Capsule reviews of films opening this week:
"Brothers" _ Jim Sheridan's remake of the acclaimed 2004 Danish film "Brodre," has aspirations for "Deer Hunter" territory _ a minor-key examination of the cost blue-collar families pay for war. Where "Deer Hunter" was epic in its reach, "Brothers" never really leaves the front yard. While Captain Sam Cahill (Tobey Maguire) is held prisoner by the Taliban in Afghanistan, his wife (Natalie Portman), thinking he's dead, befriends Sam's brother, Tommy (Jake Gyllenhaal). When Sam returns, damaged from a traumatic experience, his rage boils over. It's a simple story and "Brodre" had a lyrical quality, a poetry lacking in Sheridan's sleeker, more sentimental film. "Brothers" can't preserve the intimacy of the original, and the loosened characters slide into cliche despite noble intentions. R for language and some disturbing violent content. 110 minutes. Two stars out of four.
_ Jake Coyle, AP Entertainment Writer
"Everybody's Fine" _ For those weary of the cuddly Robert De Niro, the gentle uplift of his latest film probably isn't going to be tonic for the soul. Playing a retiree looking to reconnect with his adult children, De Niro does offer a master class of minimalist acting. If writer-director Kirk Jones ("Waking Ned Devine") had allowed his lead actor a bit more room to roam into the dark corners of his character, the movie's fast path toward late-life insight would have felt more earned. Still, De Niro's work possesses such a quiet power that Jones' well-crafted film disappoints only in the sense that it could have delivered more. With Drew Barrymore, Kate Beckinsale and Sam Rockwell as the grown children. PG-13 for thematic elements and brief strong language. 100 minutes. Three stars out of four.
_ Glenn Whipp, For The Associated Press
"The Last Station" _ In Michael Hoffman's historically based film about Tolstoy's last days, the great Russian writer's legacy is seemingly up for grabs. On one side are the Tolstoyans (Paul Giamatti plays their leader), ardent followers of Tolstoy's late philosophies of poverty and renunciation. On the other is Tolstoy's wife, the Countess Sofya Tolstoy (Helen Mirren), who curses their "revolutionary nonsense" and is desperately trying to prevent Tolstoy (Christopher Plummer) from giving away his estate. James McAvoy plays a visiting Tolstoyan, who _ like Tolstoy, himself _ begins to doubt its rigidity, especially after he meets the carefree Marsha (Kerry Condon). In this richly acted film, love and human flaws have a way of making a mockery of dogma and the deification of genius artists. In celebrating nature in all of its messy, vulgar glory, Hoffman's camera floats through the tall birch trees. R for a scene of sexuality and nudity. 110 minutes. Three stars out of four.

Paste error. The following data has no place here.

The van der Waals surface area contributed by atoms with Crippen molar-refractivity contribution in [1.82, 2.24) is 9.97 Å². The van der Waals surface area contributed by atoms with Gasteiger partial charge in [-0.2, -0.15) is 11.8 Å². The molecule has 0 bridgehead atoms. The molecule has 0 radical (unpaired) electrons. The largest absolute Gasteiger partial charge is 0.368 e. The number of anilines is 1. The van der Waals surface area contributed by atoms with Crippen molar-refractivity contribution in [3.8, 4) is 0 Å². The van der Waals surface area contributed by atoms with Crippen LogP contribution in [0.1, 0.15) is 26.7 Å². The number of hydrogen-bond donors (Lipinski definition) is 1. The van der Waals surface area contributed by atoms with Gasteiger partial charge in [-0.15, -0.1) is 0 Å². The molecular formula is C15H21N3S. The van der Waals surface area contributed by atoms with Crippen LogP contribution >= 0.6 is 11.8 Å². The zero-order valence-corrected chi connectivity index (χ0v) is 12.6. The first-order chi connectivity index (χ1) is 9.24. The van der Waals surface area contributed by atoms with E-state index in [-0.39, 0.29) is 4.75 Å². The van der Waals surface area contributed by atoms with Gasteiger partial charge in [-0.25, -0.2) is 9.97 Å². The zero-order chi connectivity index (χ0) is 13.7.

_ Jake Coyle, AP Entertainment Writer
"Up in the Air" _ For two-thirds of the journey, George Clooney's traveling-man comedy flies even straighter and truer than director Jason Reitman's teen-pregnancy hit "Juno," delivering snappy screwball dialogue with deep touches of pathos. The film strays off course in the final act, veering from an insightful portrait of willful disconnection in our age of portability and turning kind of mushy, kind of vague, kind of conventional. Clooney plays his character _ a man who lives for his frequent-flyer life, traipsing the country firing people at downsizing companies _ to perfection, presenting a lovably over-confident road-trip warrior. He's matched with great travel companions in Vera Farmiga as his frequent-flyer soul mate and Anna Kendrick as a young colleague whose innovations could ground him for good. Reitman's production is first-class, but the movie ends up landing on familiar turf rather than the bold, exotic location where it seemed bound early on. R for language and some sexual content. 109 minutes. Three stars out of four.
_ David Germain, AP Movie Writer